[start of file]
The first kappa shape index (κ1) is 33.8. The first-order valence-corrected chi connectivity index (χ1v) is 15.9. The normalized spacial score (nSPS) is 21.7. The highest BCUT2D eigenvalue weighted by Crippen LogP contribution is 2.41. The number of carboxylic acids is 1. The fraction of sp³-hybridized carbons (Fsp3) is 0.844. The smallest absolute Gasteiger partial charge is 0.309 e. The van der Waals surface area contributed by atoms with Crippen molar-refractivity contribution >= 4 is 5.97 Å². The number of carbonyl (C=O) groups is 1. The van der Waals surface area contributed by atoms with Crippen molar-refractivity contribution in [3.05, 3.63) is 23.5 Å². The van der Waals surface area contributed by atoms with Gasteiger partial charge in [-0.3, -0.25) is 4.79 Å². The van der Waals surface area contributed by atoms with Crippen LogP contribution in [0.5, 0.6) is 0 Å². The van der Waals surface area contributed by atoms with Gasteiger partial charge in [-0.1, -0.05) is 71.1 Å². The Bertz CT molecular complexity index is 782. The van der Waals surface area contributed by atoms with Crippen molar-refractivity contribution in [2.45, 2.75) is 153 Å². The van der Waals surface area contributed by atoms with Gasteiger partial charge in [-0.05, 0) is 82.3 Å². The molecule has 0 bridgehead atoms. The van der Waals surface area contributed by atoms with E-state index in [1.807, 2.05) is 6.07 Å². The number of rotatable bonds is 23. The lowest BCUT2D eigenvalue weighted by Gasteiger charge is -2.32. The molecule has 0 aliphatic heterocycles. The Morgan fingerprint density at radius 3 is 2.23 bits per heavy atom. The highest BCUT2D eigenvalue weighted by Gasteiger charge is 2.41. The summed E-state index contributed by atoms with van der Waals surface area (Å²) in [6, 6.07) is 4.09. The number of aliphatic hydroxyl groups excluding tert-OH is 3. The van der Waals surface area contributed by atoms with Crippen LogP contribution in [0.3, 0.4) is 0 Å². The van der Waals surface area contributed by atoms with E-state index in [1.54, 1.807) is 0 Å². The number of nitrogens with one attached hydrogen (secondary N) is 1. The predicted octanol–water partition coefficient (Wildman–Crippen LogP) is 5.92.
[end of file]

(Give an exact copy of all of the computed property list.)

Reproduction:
The first kappa shape index (κ1) is 33.8. The first-order valence-corrected chi connectivity index (χ1v) is 15.9. The normalized spacial score (nSPS) is 21.7. The highest BCUT2D eigenvalue weighted by Crippen LogP contribution is 2.41. The number of carboxylic acids is 1. The fraction of sp³-hybridized carbons (Fsp3) is 0.844. The smallest absolute Gasteiger partial charge is 0.309 e. The van der Waals surface area contributed by atoms with Crippen molar-refractivity contribution >= 4 is 5.97 Å². The number of carbonyl (C=O) groups is 1. The van der Waals surface area contributed by atoms with Crippen molar-refractivity contribution in [3.05, 3.63) is 23.5 Å². The van der Waals surface area contributed by atoms with Gasteiger partial charge in [-0.3, -0.25) is 4.79 Å². The van der Waals surface area contributed by atoms with Crippen LogP contribution in [0.5, 0.6) is 0 Å². The van der Waals surface area contributed by atoms with Gasteiger partial charge in [-0.1, -0.05) is 71.1 Å². The Bertz CT molecular complexity index is 782. The van der Waals surface area contributed by atoms with Crippen molar-refractivity contribution in [2.45, 2.75) is 153 Å². The van der Waals surface area contributed by atoms with Gasteiger partial charge in [-0.05, 0) is 82.3 Å². The molecule has 0 bridgehead atoms. The van der Waals surface area contributed by atoms with E-state index in [1.807, 2.05) is 6.07 Å². The number of rotatable bonds is 23. The lowest BCUT2D eigenvalue weighted by Gasteiger charge is -2.32. The molecule has 0 aliphatic heterocycles. The Morgan fingerprint density at radius 3 is 2.23 bits per heavy atom. The highest BCUT2D eigenvalue weighted by Gasteiger charge is 2.41. The summed E-state index contributed by atoms with van der Waals surface area (Å²) in [6, 6.07) is 4.09. The number of aliphatic hydroxyl groups excluding tert-OH is 3. The van der Waals surface area contributed by atoms with Crippen LogP contribution in [0.3, 0.4) is 0 Å². The van der Waals surface area contributed by atoms with E-state index in [1.54, 1.807) is 0 Å². The number of nitrogens with one attached hydrogen (secondary N) is 1. The predicted octanol–water partition coefficient (Wildman–Crippen LogP) is 5.92.